The researchers found that both high-intensity forms of activity, such as aerobic exercise, dance, and exercise machines, and lower-intensity forms, including yoga and stretching, were linked to decreased odds of depression.  Overall, individuals could see a 17 percent reduction in odds of a new episode of depression for each added four-hour block of activity per week. (Harvard T.H. Chan School of Public Health)

Mental health is about more than being happy all the time. It’s about feeling good about who you are, having balance in your life, and managing life’s highs and lows. (Canadian Mental Health Association)

Where to turn for help

 “Lack of time, obligations to others, lack of perception of obesity as a health issue, shame and physical restrictions are all factors that act as barriers to meeting the recommended level of physical activity,” continues Hardip Jhaj. “In our practice, we see that getting help from a kinesiologist can make a tremendous positive difference. With a personalized approach and ongoing motivational support, clients affected by mental illness can see how physical activities can drastically improve their quality of life.”

Kinesiologists are the only specialists in human movement who use science and research to offer movement as a medicine to anyone with a health goal, who wants a practical and personalized approach.

A challenge to kick-start a new healthier life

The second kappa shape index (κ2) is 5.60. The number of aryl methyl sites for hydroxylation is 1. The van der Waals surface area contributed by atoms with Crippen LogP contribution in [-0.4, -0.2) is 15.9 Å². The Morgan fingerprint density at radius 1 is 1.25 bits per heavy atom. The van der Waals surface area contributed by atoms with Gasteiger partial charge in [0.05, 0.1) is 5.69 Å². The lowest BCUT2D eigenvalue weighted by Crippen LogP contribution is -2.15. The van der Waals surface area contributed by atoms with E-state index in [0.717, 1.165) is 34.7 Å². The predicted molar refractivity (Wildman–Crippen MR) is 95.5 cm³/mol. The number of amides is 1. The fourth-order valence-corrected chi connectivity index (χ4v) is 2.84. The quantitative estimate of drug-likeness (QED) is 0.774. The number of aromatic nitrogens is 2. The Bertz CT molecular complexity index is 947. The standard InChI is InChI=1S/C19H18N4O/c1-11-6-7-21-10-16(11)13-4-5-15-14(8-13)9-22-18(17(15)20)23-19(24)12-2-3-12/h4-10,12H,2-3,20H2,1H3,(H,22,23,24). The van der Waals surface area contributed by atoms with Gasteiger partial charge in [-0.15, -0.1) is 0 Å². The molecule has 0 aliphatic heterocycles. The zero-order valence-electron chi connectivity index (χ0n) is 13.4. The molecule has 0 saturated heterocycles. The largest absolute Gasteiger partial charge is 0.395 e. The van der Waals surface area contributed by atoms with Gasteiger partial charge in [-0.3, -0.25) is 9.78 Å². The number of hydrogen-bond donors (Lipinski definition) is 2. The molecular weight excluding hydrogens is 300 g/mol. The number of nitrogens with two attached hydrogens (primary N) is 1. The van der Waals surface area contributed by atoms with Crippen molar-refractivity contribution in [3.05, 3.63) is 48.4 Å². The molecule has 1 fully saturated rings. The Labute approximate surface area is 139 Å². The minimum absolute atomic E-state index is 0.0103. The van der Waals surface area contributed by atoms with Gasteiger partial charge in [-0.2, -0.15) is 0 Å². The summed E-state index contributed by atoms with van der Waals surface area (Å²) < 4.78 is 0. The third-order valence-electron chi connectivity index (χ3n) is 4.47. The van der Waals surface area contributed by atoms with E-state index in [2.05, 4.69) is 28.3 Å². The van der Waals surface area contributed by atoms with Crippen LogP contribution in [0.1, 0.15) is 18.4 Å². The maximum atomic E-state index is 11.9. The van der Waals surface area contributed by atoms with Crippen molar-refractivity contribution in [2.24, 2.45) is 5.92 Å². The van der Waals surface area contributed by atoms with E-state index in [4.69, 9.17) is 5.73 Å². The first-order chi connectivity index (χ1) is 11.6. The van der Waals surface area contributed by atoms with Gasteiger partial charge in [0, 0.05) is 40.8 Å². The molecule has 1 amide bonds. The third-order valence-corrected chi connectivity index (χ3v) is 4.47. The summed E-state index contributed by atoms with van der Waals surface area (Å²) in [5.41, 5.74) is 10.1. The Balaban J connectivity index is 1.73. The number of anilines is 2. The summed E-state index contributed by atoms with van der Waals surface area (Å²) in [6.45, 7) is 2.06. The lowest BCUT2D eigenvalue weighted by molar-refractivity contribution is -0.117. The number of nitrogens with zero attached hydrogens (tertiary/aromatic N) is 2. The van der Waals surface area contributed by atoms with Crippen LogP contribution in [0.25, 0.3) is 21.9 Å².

The 2020 National Kinesiology Week, presented by Hexfit, to be held November 23 to 29, is the perfect time to be more active and discover how a kinesiologist can help people meet the recommended guidelines. With its MoveBetterChallenge, kinesiologists from across the country want Canadians suffering from mental health, and other chronic diseases, to move better.  During that week, people are invited to log their exercise minutes and/or kilometres to be part of a national cumulative challenge. Visit www.nationalkinweek.ca to record walks, runs, rides, encourage others to move better to live better and so much more. Log your exercise minutes and kilometres to participate in the contest.

About the Canadian Kinesiology Alliance

Kinesiologists are human movement specialists. As trained health professionals, kinesiologists apply the science of exercise and movement to promote health and well-being; prevent, manage and rehabilitate chronic conditions; restore function and optimize human performance in the workplace, clinical settings, sport and fitness. They work with people of all ages and with physical abilities, in many settings, to improve the quality of life by often using interventions that include physical activity.

The Canadian Kinesiology Alliance (CKA) is a non-profit corporation that advocates and promotes the advancement of the profession of kinesiology in Canada. The CKA strives to be recognized as the unifying voice for the profession of kinesiology in Canada, and to have a positive impact on Canadians. On a national level, the CKA represents nine provincial kinesiology associations (PKAs) that are member associations and over 4,000 affiliated kinesiologists by developing progressive partnerships with other national organizations, providing support to effect positive change within government and public policy, and by promoting the science of Kinesiology. The CKA establishes and promotes the standards of the profession across Canada. To find a kinesiologist, visit www.cka.ca.

To follow the Canadian Kinesiology Alliance on Facebook and Twitter: @CdnKinesiology




France A. Martin, Executive Director - CKA

Back to news list